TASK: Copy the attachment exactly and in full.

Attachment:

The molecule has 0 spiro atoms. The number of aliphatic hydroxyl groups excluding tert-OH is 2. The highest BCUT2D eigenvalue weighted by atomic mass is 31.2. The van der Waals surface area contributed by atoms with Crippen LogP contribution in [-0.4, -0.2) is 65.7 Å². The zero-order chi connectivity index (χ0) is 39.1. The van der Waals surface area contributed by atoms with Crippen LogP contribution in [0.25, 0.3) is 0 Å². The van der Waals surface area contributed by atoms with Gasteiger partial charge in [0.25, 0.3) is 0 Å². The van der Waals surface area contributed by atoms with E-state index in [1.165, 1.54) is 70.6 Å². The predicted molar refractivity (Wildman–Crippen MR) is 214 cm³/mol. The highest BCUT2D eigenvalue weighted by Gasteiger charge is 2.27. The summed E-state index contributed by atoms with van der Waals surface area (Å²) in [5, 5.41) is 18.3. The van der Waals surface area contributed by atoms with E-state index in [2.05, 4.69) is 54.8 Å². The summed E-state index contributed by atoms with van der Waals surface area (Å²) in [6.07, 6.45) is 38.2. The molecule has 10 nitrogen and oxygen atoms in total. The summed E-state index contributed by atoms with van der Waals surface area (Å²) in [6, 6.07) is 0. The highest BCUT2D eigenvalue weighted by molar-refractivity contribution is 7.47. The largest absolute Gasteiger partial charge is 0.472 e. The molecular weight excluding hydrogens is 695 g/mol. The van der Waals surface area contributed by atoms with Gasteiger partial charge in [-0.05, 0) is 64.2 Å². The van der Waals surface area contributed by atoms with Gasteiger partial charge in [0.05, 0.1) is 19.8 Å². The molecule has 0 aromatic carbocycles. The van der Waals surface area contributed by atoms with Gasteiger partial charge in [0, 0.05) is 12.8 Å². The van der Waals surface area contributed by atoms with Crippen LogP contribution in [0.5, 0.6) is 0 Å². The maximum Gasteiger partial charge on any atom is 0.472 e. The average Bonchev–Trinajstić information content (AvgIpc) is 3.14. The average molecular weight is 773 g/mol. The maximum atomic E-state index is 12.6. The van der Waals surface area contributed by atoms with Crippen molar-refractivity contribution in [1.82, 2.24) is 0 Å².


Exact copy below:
The molecule has 0 spiro atoms. The number of aliphatic hydroxyl groups excluding tert-OH is 2. The highest BCUT2D eigenvalue weighted by atomic mass is 31.2. The van der Waals surface area contributed by atoms with Crippen LogP contribution in [-0.4, -0.2) is 65.7 Å². The zero-order chi connectivity index (χ0) is 39.1. The van der Waals surface area contributed by atoms with Crippen LogP contribution in [0.25, 0.3) is 0 Å². The van der Waals surface area contributed by atoms with Gasteiger partial charge in [0.25, 0.3) is 0 Å². The van der Waals surface area contributed by atoms with E-state index in [1.165, 1.54) is 70.6 Å². The predicted molar refractivity (Wildman–Crippen MR) is 214 cm³/mol. The highest BCUT2D eigenvalue weighted by Gasteiger charge is 2.27. The summed E-state index contributed by atoms with van der Waals surface area (Å²) in [5, 5.41) is 18.3. The van der Waals surface area contributed by atoms with E-state index in [2.05, 4.69) is 54.8 Å². The summed E-state index contributed by atoms with van der Waals surface area (Å²) in [6.07, 6.45) is 38.2. The molecule has 10 nitrogen and oxygen atoms in total. The summed E-state index contributed by atoms with van der Waals surface area (Å²) in [6, 6.07) is 0. The highest BCUT2D eigenvalue weighted by molar-refractivity contribution is 7.47. The largest absolute Gasteiger partial charge is 0.472 e. The molecular weight excluding hydrogens is 695 g/mol. The van der Waals surface area contributed by atoms with Gasteiger partial charge in [-0.05, 0) is 64.2 Å². The van der Waals surface area contributed by atoms with Gasteiger partial charge in [0.05, 0.1) is 19.8 Å². The molecule has 0 aromatic carbocycles. The van der Waals surface area contributed by atoms with Gasteiger partial charge in [0, 0.05) is 12.8 Å². The van der Waals surface area contributed by atoms with Crippen LogP contribution in [0.5, 0.6) is 0 Å². The maximum Gasteiger partial charge on any atom is 0.472 e. The average Bonchev–Trinajstić information content (AvgIpc) is 3.14. The average molecular weight is 773 g/mol. The maximum atomic E-state index is 12.6. The van der Waals surface area contributed by atoms with Crippen molar-refractivity contribution in [1.82, 2.24) is 0 Å².